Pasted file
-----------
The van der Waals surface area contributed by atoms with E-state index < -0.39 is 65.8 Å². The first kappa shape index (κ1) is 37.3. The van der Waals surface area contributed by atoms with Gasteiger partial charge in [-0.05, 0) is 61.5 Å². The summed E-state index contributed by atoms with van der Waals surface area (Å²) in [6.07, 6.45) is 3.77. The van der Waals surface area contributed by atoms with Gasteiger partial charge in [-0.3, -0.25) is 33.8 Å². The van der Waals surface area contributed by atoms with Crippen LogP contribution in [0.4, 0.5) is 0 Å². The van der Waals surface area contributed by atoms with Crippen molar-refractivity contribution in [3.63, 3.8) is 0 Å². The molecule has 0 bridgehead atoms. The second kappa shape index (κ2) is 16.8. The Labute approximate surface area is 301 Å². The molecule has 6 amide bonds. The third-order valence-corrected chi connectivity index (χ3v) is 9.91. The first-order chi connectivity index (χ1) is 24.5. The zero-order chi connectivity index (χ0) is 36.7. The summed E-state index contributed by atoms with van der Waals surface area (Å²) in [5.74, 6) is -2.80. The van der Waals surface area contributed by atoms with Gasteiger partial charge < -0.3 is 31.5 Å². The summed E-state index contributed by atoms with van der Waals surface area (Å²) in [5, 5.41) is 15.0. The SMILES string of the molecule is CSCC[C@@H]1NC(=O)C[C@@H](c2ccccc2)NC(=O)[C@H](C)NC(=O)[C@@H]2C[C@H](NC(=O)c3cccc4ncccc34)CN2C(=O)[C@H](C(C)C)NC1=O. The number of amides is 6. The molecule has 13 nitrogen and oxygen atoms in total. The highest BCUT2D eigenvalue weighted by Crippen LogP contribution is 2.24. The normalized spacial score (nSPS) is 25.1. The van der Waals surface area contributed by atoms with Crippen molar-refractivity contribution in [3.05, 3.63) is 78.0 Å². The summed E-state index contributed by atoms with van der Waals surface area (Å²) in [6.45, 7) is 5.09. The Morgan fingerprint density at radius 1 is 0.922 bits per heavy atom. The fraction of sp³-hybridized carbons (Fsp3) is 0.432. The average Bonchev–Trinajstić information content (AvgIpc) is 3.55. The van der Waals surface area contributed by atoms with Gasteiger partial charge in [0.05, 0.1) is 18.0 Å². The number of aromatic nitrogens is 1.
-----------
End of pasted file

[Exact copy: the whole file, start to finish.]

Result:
The van der Waals surface area contributed by atoms with E-state index < -0.39 is 65.8 Å². The first kappa shape index (κ1) is 37.3. The van der Waals surface area contributed by atoms with Gasteiger partial charge in [-0.05, 0) is 61.5 Å². The summed E-state index contributed by atoms with van der Waals surface area (Å²) in [6.07, 6.45) is 3.77. The van der Waals surface area contributed by atoms with Gasteiger partial charge in [-0.3, -0.25) is 33.8 Å². The van der Waals surface area contributed by atoms with Crippen LogP contribution in [0.4, 0.5) is 0 Å². The van der Waals surface area contributed by atoms with Crippen molar-refractivity contribution in [3.63, 3.8) is 0 Å². The molecule has 0 bridgehead atoms. The second kappa shape index (κ2) is 16.8. The Labute approximate surface area is 301 Å². The molecule has 6 amide bonds. The third-order valence-corrected chi connectivity index (χ3v) is 9.91. The first-order chi connectivity index (χ1) is 24.5. The zero-order chi connectivity index (χ0) is 36.7. The summed E-state index contributed by atoms with van der Waals surface area (Å²) in [5.74, 6) is -2.80. The van der Waals surface area contributed by atoms with Gasteiger partial charge < -0.3 is 31.5 Å². The summed E-state index contributed by atoms with van der Waals surface area (Å²) in [5, 5.41) is 15.0. The SMILES string of the molecule is CSCC[C@@H]1NC(=O)C[C@@H](c2ccccc2)NC(=O)[C@H](C)NC(=O)[C@@H]2C[C@H](NC(=O)c3cccc4ncccc34)CN2C(=O)[C@H](C(C)C)NC1=O. The number of amides is 6. The molecule has 13 nitrogen and oxygen atoms in total. The highest BCUT2D eigenvalue weighted by Crippen LogP contribution is 2.24. The normalized spacial score (nSPS) is 25.1. The van der Waals surface area contributed by atoms with Crippen molar-refractivity contribution in [3.05, 3.63) is 78.0 Å². The summed E-state index contributed by atoms with van der Waals surface area (Å²) in [6.45, 7) is 5.09. The Morgan fingerprint density at radius 1 is 0.922 bits per heavy atom. The fraction of sp³-hybridized carbons (Fsp3) is 0.432. The average Bonchev–Trinajstić information content (AvgIpc) is 3.55. The van der Waals surface area contributed by atoms with Gasteiger partial charge in [0.05, 0.1) is 18.0 Å². The number of aromatic nitrogens is 1.